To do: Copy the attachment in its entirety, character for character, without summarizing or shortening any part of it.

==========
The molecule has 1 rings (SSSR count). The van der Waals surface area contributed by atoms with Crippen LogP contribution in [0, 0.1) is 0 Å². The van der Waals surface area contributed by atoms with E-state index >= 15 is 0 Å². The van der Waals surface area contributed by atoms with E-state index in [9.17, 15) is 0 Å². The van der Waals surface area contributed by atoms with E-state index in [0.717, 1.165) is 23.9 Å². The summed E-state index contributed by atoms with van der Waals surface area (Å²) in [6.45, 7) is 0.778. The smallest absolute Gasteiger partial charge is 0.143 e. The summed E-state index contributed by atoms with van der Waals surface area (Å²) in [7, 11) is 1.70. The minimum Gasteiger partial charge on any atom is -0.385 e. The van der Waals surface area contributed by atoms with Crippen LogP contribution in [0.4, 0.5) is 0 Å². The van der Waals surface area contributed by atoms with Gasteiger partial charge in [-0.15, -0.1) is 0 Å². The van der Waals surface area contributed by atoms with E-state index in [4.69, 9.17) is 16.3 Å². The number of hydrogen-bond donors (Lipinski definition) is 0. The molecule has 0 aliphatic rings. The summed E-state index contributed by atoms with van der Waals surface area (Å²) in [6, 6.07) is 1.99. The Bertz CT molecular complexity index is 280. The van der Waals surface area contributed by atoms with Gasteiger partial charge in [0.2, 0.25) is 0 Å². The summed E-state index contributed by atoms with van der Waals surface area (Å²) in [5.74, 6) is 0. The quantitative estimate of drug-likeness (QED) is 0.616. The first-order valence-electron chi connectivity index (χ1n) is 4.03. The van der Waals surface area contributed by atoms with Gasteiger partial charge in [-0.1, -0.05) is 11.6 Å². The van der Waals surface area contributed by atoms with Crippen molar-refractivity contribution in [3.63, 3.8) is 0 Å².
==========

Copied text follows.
The molecule has 1 rings (SSSR count). The van der Waals surface area contributed by atoms with Crippen LogP contribution in [0, 0.1) is 0 Å². The van der Waals surface area contributed by atoms with E-state index >= 15 is 0 Å². The van der Waals surface area contributed by atoms with E-state index in [9.17, 15) is 0 Å². The van der Waals surface area contributed by atoms with E-state index in [0.717, 1.165) is 23.9 Å². The summed E-state index contributed by atoms with van der Waals surface area (Å²) in [6.45, 7) is 0.778. The smallest absolute Gasteiger partial charge is 0.143 e. The summed E-state index contributed by atoms with van der Waals surface area (Å²) in [7, 11) is 1.70. The minimum Gasteiger partial charge on any atom is -0.385 e. The van der Waals surface area contributed by atoms with Crippen LogP contribution in [0.4, 0.5) is 0 Å². The van der Waals surface area contributed by atoms with Gasteiger partial charge in [-0.15, -0.1) is 0 Å². The van der Waals surface area contributed by atoms with E-state index in [4.69, 9.17) is 16.3 Å². The number of hydrogen-bond donors (Lipinski definition) is 0. The molecule has 0 aliphatic rings. The summed E-state index contributed by atoms with van der Waals surface area (Å²) in [6, 6.07) is 1.99. The Bertz CT molecular complexity index is 280. The van der Waals surface area contributed by atoms with Gasteiger partial charge in [0.2, 0.25) is 0 Å². The summed E-state index contributed by atoms with van der Waals surface area (Å²) in [5.74, 6) is 0. The quantitative estimate of drug-likeness (QED) is 0.616. The first-order valence-electron chi connectivity index (χ1n) is 4.03. The van der Waals surface area contributed by atoms with Gasteiger partial charge in [-0.1, -0.05) is 11.6 Å². The van der Waals surface area contributed by atoms with Crippen molar-refractivity contribution in [3.63, 3.8) is 0 Å².